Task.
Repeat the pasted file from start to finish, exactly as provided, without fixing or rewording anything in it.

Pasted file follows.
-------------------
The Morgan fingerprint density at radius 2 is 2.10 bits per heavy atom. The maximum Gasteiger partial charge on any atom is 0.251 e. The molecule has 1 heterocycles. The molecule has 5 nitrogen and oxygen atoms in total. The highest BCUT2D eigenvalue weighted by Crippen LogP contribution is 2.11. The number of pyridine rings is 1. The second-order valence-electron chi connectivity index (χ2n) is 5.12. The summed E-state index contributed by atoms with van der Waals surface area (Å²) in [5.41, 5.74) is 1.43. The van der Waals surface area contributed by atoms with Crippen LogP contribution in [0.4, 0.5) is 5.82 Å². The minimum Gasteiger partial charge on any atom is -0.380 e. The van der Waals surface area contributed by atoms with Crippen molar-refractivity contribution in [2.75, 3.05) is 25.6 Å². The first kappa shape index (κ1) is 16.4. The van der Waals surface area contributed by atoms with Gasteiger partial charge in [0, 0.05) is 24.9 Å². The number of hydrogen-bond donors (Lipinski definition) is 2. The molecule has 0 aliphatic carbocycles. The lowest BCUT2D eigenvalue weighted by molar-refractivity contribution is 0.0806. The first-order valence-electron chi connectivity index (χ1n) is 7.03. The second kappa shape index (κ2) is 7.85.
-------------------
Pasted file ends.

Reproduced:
The Morgan fingerprint density at radius 2 is 2.10 bits per heavy atom. The maximum Gasteiger partial charge on any atom is 0.251 e. The molecule has 1 heterocycles. The molecule has 5 nitrogen and oxygen atoms in total. The highest BCUT2D eigenvalue weighted by Crippen LogP contribution is 2.11. The number of pyridine rings is 1. The second-order valence-electron chi connectivity index (χ2n) is 5.12. The summed E-state index contributed by atoms with van der Waals surface area (Å²) in [5.41, 5.74) is 1.43. The van der Waals surface area contributed by atoms with Crippen LogP contribution in [0.4, 0.5) is 5.82 Å². The minimum Gasteiger partial charge on any atom is -0.380 e. The van der Waals surface area contributed by atoms with Crippen molar-refractivity contribution in [2.75, 3.05) is 25.6 Å². The first kappa shape index (κ1) is 16.4. The van der Waals surface area contributed by atoms with Gasteiger partial charge in [0, 0.05) is 24.9 Å². The number of hydrogen-bond donors (Lipinski definition) is 2. The molecule has 0 aliphatic carbocycles. The lowest BCUT2D eigenvalue weighted by molar-refractivity contribution is 0.0806. The first-order valence-electron chi connectivity index (χ1n) is 7.03. The second kappa shape index (κ2) is 7.85.